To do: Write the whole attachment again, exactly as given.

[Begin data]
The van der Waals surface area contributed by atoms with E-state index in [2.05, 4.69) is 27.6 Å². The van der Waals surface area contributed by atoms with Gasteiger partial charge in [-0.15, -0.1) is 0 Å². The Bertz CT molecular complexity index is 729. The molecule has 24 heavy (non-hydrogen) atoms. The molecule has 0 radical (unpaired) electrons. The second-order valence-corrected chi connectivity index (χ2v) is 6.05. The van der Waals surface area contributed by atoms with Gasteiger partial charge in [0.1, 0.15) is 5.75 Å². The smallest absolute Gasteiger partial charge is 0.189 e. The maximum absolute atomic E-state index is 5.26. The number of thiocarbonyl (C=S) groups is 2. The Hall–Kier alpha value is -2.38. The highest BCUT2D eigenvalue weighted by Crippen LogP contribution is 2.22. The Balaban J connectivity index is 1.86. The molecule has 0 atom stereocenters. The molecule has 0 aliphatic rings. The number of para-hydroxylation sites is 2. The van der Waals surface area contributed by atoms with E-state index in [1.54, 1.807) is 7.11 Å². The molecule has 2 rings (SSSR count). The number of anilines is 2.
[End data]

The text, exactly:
The van der Waals surface area contributed by atoms with E-state index in [2.05, 4.69) is 27.6 Å². The van der Waals surface area contributed by atoms with Gasteiger partial charge in [-0.15, -0.1) is 0 Å². The Bertz CT molecular complexity index is 729. The molecule has 24 heavy (non-hydrogen) atoms. The molecule has 0 radical (unpaired) electrons. The second-order valence-corrected chi connectivity index (χ2v) is 6.05. The van der Waals surface area contributed by atoms with Gasteiger partial charge in [0.1, 0.15) is 5.75 Å². The smallest absolute Gasteiger partial charge is 0.189 e. The maximum absolute atomic E-state index is 5.26. The number of thiocarbonyl (C=S) groups is 2. The Hall–Kier alpha value is -2.38. The highest BCUT2D eigenvalue weighted by Crippen LogP contribution is 2.22. The Balaban J connectivity index is 1.86. The molecule has 0 atom stereocenters. The molecule has 0 aliphatic rings. The number of para-hydroxylation sites is 2. The van der Waals surface area contributed by atoms with E-state index in [1.54, 1.807) is 7.11 Å². The molecule has 2 rings (SSSR count). The number of anilines is 2.